Have You Posted Your 300A Yet?

February 04, 2019
OSHA requires employers to post OSHA Form 300A, which lists a summary of the total number of job-related injuries and illnesses that occurred during 2018. The form must be posted between Feb. 1 and April 30, 2019.
The summary must include the total number of job-related injuries and illnesses that occurred in 2018 and were logged on OSHA Form 300, Log of Work-Related Injuries and Illnesses. To assist in calculating incidence rates, information about the annual average number of employees and total hours worked during the calendar year is also required. If a company recorded no injuries or illnesses in 2018, the employer must enter "zero" on the total line. The form must be signed and certified by a company executive. Form 300A should be displayed in a common area where notices to employees are usually posted.
Employers with 10 or fewer employees and employers in certain industries are normally exempt from federal OSHA injury and illness recordkeeping and posting requirements. A complete list of exempt industries in the retail, services, finance, insurance and real estate sectors can be found here.
The Bureau of Labor Statistics may still select exempted employers to participate in an annual statistical survey. All employers covered by OSHA need to comply with safety and health standards. All accidents that result in one or more fatalities or in the hospitalization of three or more employees must be reported verbally within eight hours to the nearest OSHA office.
For more information on recordkeeping requirements, visit the OSHA Injury and Illness Recordkeeping and Reporting Requirements Web page.
Where applicable, use state-specific forms:
Free Amazon HD 10 Tablet with RCRA and DOT Training
Annual hazardous waste training is required for anyone who generates, accumulates, stores, transports, or treats hazardous waste. Learn how to manage your hazardous waste in accordance with the latest state and federal regulations.  Learn how to complete EPA’s new electronic hazardous waste manifest, and the more than 60 changes in EPA’s new Hazardous Waste Generator Improvements Rule.  Environmental Resource Center’s Hazardous Waste Training is available at nationwide locations, and via live webcasts.  If you plan to also attend DOT hazardous materials training, call 800-537-2372 to find out how can get your course materials on a new Amazon Fire HD 10 tablet at no extra charge.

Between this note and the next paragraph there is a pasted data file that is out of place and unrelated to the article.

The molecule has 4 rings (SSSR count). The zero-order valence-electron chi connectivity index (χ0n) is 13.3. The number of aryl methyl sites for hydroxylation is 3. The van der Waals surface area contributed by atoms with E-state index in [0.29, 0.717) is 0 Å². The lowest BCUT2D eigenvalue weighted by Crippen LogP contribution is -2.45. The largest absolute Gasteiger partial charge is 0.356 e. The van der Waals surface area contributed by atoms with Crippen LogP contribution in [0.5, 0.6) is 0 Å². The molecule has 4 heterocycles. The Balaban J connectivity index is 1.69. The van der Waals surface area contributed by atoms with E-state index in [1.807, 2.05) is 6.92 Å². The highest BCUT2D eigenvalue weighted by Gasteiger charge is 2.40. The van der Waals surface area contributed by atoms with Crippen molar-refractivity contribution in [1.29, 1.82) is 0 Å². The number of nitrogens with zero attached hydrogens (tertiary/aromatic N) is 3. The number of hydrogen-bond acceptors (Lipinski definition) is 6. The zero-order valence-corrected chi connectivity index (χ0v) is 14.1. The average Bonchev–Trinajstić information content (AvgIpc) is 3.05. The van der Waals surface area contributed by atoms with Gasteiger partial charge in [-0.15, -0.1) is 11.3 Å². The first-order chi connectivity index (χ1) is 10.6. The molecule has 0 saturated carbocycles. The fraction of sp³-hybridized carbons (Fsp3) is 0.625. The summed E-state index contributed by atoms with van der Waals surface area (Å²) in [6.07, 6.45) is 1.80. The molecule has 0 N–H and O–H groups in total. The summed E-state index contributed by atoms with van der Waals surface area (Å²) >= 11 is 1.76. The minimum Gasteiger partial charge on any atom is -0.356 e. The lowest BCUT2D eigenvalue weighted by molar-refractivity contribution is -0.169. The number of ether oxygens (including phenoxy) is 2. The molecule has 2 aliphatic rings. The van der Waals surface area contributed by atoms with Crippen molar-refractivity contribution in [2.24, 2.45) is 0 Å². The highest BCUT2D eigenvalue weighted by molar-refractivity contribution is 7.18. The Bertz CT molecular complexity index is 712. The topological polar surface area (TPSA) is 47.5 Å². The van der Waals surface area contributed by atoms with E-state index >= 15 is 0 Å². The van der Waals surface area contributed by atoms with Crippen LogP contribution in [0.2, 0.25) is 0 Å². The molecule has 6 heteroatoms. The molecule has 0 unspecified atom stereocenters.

Resources to Protect Outdoor Workers from Extreme Cold and Other Winter Weather Hazards
Winter weather presents hazards including slippery roads/surfaces, strong winds, and cold stress. Employers must prevent illnesses, injuries, or fatalities, by controlling these hazards in workplaces impacted by winter weather. OSHA and the National Oceanic and Atmospheric Administration (NOAA) are working together on a public education effort aimed at improving the way people prepare for and respond to severe weather. This web page is designed to help businesses and workers prepare for winter weather, and provide information about hazards workers may face during and after winter storms.